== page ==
Whether you’re writing your CV from scratch or if you’re looking to update your CV, it’s always a good idea to make sure you’re not making any crucial mistakes. Your CV is a vital part of getting you one step closer to the next step in your career, so you shouldn’t rush it and you should always tailor it for the role you’re applying for. By focussing on the skills and experience each job advert states, you will perfectly position yourself for the role by clearly highlighting your suitability. However, there are a few things we recommend avoiding when writing or updating your CV to ensure you’re keeping it as professional and succinct as possible.
Our recruiters come across hundreds of CVs a week, so they’ve put together their top tips about what you shouldn’t do when writing your CV.
No one wants to read a CV that’s more than 2 pages long, so try to be as articulate as possible. Not only will this save everyone’s time (including your own!) but it will also highlight how you can put together a concise, professional document.
If you are struggling to cut it down, only keep the most recent and relevant institutes for education. For example, there’s no need in detailing your high school education if you have gained a university degree. You could also remove any work experience that isn’t relevant or just include one or two bullet points about it if you have space.
Typos are a huge no
Make sure you proof your work and then proof it again. We would also recommend asking a friend or someone you trust to have a look over your CV as a fresh pair of eyes always helps.
Don’t lie, not even a white one
You don’t want to get yourself mixed up trying to remember what you’ve put on your CV, what you’ve told people, and the truth. Be as honest as you can, otherwise you probably will get caught out!
Don’t make the format too fancy
Stand out with creativity, especially if you’re looking for a creative role such as marketing. However, don’t over think it! Make sure it’s still readable with clear headings, a simple font, and overall, a logical structure e.g. everything laid out chronologically starting with the most recent experience.
Don’t have long paragraphs of information – bullet point as much as you can and use action words instead of first-person language e.g. ‘Arranged and dealt with all compliance’.
If you’re applying for a job with a recruiter, it’s best to provide your CV as a Word document so they can always assist with formatting.
No need to include all your personal information
Personal information such as your age, marital status, or religion isn’t necessary, in fact it’s illegal for an employer to ask anything regarding protected characteristics due to the Equality Act 2010. You only need to include personal details such as your name and email address (make sure your email is appropriate and not unprofessional!).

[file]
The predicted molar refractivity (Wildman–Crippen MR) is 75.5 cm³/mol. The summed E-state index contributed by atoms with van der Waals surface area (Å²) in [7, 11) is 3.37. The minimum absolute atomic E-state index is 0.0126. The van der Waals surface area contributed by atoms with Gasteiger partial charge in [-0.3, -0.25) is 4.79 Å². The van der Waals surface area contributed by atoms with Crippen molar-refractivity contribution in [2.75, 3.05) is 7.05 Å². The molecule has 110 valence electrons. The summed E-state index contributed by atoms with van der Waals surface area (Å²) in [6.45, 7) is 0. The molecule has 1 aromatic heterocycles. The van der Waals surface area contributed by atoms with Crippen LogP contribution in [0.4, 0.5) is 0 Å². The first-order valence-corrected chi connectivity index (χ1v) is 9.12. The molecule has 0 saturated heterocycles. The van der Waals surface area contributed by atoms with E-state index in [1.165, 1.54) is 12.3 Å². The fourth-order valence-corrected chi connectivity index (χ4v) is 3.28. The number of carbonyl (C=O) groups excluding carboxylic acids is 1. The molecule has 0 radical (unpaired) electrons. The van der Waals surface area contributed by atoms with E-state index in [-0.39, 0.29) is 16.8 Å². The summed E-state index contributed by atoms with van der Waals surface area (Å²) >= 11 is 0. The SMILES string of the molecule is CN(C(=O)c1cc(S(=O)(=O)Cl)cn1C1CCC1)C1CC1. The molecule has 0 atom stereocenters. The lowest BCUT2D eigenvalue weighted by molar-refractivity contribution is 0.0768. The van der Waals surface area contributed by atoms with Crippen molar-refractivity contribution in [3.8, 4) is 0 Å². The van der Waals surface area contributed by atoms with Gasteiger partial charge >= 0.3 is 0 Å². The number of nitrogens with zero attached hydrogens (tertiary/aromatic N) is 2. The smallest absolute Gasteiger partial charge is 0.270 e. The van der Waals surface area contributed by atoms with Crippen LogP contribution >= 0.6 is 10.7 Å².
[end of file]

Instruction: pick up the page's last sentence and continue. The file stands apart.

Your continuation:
Keep your hobbies and interests brief. You don’t need to have lots of information in this area as this is something that can be covered in more detail later down the line – let your personality shine at the interview!
There’s also no need to include anything about references. Recruiters/employers will know that this is something that will be provided so there’s no need to state this on your CV.
Don’t over explain
You don’t need to explain any gaps in your employment at this point. If there’s something in this regard worth discussing, then the interview will be the time and place for that as this is where you would be able to explain it much better in person rather than risk it being misinterpreted. You can then discuss any follow up questions or concerns they may have face to face.
Photographs aren’t necessary
We recommend including a link to your LinkedIn page instead for recruiters/employers to find out more about you. To keep it clean and professional, you can hyperlink a word by copying the URL from your LinkedIn profile, right clicking on the word you want to link, selecting the ‘Link’ option and then pasting the URL there. If you don’t have a LinkedIn page, take this as a sign to create an account as it is the biggest professional network after all.
Avoid CV clichés
To stand out you don’t want to use phrases that other candidates will use, so try to avoid phrases such as ‘a good team player’, ‘go-getter’ or ‘hard worker’. You’re better than that!
We hope this has been a good starting point. For further support we can offer a free evaluation of your CV if you would like detailed feedback, advice, and tips. Get in touch with one of our experts for career advice here.